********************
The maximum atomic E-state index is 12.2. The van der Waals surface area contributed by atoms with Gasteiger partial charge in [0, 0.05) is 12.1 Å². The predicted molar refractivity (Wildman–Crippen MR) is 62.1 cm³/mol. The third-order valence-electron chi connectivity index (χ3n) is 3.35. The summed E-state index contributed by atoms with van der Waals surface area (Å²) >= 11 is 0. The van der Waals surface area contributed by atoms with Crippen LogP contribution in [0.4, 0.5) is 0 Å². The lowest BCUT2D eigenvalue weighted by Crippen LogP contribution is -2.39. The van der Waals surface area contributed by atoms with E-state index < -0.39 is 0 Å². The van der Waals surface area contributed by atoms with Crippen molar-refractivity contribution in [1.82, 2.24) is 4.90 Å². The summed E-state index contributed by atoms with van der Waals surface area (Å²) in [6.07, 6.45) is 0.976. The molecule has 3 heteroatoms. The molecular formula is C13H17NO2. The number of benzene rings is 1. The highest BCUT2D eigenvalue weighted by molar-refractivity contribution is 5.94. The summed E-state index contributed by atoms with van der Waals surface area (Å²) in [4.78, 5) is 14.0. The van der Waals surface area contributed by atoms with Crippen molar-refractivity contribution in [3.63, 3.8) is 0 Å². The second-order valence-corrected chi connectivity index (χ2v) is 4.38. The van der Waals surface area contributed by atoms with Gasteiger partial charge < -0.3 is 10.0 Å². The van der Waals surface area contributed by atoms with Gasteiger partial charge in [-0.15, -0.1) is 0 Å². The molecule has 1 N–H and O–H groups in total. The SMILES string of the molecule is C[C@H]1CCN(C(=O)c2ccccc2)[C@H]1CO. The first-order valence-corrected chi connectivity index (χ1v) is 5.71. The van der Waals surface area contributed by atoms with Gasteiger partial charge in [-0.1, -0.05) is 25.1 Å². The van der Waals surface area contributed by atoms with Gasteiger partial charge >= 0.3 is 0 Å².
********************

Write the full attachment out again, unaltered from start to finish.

The maximum atomic E-state index is 12.2. The van der Waals surface area contributed by atoms with Gasteiger partial charge in [0, 0.05) is 12.1 Å². The predicted molar refractivity (Wildman–Crippen MR) is 62.1 cm³/mol. The third-order valence-electron chi connectivity index (χ3n) is 3.35. The summed E-state index contributed by atoms with van der Waals surface area (Å²) >= 11 is 0. The van der Waals surface area contributed by atoms with Crippen LogP contribution in [0.4, 0.5) is 0 Å². The lowest BCUT2D eigenvalue weighted by Crippen LogP contribution is -2.39. The van der Waals surface area contributed by atoms with E-state index < -0.39 is 0 Å². The van der Waals surface area contributed by atoms with Crippen molar-refractivity contribution in [1.82, 2.24) is 4.90 Å². The summed E-state index contributed by atoms with van der Waals surface area (Å²) in [6.07, 6.45) is 0.976. The molecule has 3 heteroatoms. The molecular formula is C13H17NO2. The number of benzene rings is 1. The highest BCUT2D eigenvalue weighted by molar-refractivity contribution is 5.94. The summed E-state index contributed by atoms with van der Waals surface area (Å²) in [4.78, 5) is 14.0. The van der Waals surface area contributed by atoms with Crippen molar-refractivity contribution in [3.63, 3.8) is 0 Å². The second-order valence-corrected chi connectivity index (χ2v) is 4.38. The van der Waals surface area contributed by atoms with Gasteiger partial charge < -0.3 is 10.0 Å². The van der Waals surface area contributed by atoms with Gasteiger partial charge in [-0.15, -0.1) is 0 Å². The molecule has 1 N–H and O–H groups in total. The SMILES string of the molecule is C[C@H]1CCN(C(=O)c2ccccc2)[C@H]1CO. The first-order valence-corrected chi connectivity index (χ1v) is 5.71. The van der Waals surface area contributed by atoms with Gasteiger partial charge in [-0.1, -0.05) is 25.1 Å². The van der Waals surface area contributed by atoms with Gasteiger partial charge >= 0.3 is 0 Å².